By TopDown Team
February 15th, 2012
I was reading a story about someone trying to clean out his little fish bowl, which held a bunch of fish. He emptied the fish into a bathtub full of water so he can clean up the bowl, and then noticed that the fish remained bunched up together in a circle, not venturing out.And This story made me think about how we are sometimes reluctant to our comfort zones because we’re used to sticking to the imaginary walls of the fish bowl.
The same sometimes holds true for our approach to business applications: we may upgrade to new versions, but still swim in the boundaries of the old fish tank. A good example is Oracle Essbase. Essbase has always been abundant with functions and functionality that we often overlook. Some of the more impactful new functions are:
I want to explore about a significant and pretty nifty function added in version 11.1.2: the last function @XWRITE, which is similar to @XREF, a function used to push data from one cube to another or even loopback and write to existing blocks in the same cube. In using @XREF, data is being pulled from the target, while in @XWRITE is the opposite and data blocks get written dynamically in the same or remote cubes. This becomes incredibly useful when there are multiple cubes in the Planning environment and a single calculation can push data to multiple cubes having different outlines. Additionally, the loopback option in this function, allows writing to blocks in the same cube where the blocks may not have existed before, thus, bypassing the age old ‘Block Creation Issue’ in Essbase. So let’s paddle our fins and swim over to the edges of our tank, perhaps there is more to see out there and begin comparing the @XREF with @XWRITE functions.
Syntax: @XREF(LocationAlias, [,MbrList])
Location Alias defines the server, application and database on source of data, but @XREF function is run from the target database, in other words, data is pulled from source to target. Member list is a comma delimited list of members that define the source. Data source is constructed from a member combination of members in the above member list, current point of view in the target and top member of any dimension not mentioned in the function and executed on the target. For example, in a Capex database Depreciation may be calculated by Asset Class, Line item and Project and later passed on to the GP database to individual Accounts. @XREF member formulas may be dynamically calculated on the target as follows:
“Depreciation_Equip” = @XREF(LocationAlias, “Depreciation”, “AssetClass_Equip”)
“Depreciation_Plants” = @XREF(LocationAlias, “Depreciation”, “AssetClass_Plants”)
As we said earlier, the intersection on the target is defined by the current point of view in the calc script as well as the members on the @XREF function, but one thing that may be troublesome is that Blocks for the target may not exist which means the calculation would not occur. For example, we are trying to write to ‘Forecast’ scenario of Next Fiscal Year a depreciation projection performed on the Capex database. The Entity/Cost Center combination does not have any blocks created in the target, thus, in order to calculate @XREF in the target, we must create the blocks first using the standard block creation methods such as Data Copy or CREATEONMISSINGBLK setting.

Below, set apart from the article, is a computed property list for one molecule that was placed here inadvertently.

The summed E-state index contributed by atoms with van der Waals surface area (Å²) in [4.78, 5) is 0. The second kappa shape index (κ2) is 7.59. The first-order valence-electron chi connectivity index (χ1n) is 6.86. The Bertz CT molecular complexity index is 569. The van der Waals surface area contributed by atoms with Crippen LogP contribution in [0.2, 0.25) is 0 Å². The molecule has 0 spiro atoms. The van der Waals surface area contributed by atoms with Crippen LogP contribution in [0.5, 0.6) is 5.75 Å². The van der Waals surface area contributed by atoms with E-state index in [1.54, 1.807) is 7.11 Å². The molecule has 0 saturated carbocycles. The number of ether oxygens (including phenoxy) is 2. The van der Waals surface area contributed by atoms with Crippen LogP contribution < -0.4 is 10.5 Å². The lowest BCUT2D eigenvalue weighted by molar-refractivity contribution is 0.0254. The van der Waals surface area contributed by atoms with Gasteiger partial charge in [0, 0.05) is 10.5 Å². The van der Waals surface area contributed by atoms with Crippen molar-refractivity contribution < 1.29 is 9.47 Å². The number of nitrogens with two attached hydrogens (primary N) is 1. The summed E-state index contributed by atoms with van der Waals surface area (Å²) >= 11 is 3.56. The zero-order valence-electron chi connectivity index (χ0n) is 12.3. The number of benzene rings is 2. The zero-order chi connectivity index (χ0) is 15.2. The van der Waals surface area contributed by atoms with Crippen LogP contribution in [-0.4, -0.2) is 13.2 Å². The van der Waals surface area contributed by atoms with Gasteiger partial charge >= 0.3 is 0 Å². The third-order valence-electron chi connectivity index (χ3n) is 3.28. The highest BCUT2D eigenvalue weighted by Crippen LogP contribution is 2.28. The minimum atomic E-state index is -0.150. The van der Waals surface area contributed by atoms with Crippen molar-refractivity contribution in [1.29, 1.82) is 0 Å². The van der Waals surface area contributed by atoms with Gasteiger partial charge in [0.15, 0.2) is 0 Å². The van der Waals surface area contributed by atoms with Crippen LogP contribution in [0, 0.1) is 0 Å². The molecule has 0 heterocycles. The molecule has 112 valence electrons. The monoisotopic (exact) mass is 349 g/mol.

Syntax: @XWRITE(expression, LocationAlias [, MbrList])
Expression is a single member or variable corresponding to the value to be stored or the target.
LocationAlias is defined by the Server/App/Database or the target database and must be set on the target database.
MbrList is optional and qualifies the @XWRITE. The members specified on the MbrList and the combination of members in the source point of view defines the source data to be pushed out. @XWRITE will be executed from the Source database.
In the example below, we are trying to dynamically create blocks and write to the account “Promotions” in a future year using current year data, hence the function @LOOPBACK is inserted in the argument. Alternatively, we had to create the blocks that do not yet exist using a DataCopy or other methods that was less efficient.
/*Source and Target should only return one Block within the XWRITE*/
@XWRITE(“Advertising”->”FY12″, @LoopBack, “FY13”);
If we were to write back to another cube, function @XWRITE behaves similar to @XREF, except that the function is written and executed from the source. So for example, Depreciation Expense is being calculated by Line Item and Asset Class (Right) and pushed to the Expense cube (Left) using a Location Alias that defines the target database.
@XWRITE(“Machinery and Equipment”, LocationAlias, “Depr Exp: Machinary”)
Again, say we are booking Depreciation for Forecast scenario at a Corporate HQ cost center, and the related Blocks do not yet exist, @XWRITE creates them dynamically, preventing us from using costly CREATEONMISSINGBLK function.
In short, @XWRITE is run at the source specifying a target, so the blocks being fixed on are guaranteed to exist, while @XREF is run at the target specifying the source and those set of blocks may or may not exist. Moreover, @XWRITE having a Loopback option, you can write to the same database and getting around almost any kind of block creation issue.
Let’s swim to the edge and see where the flow takes us.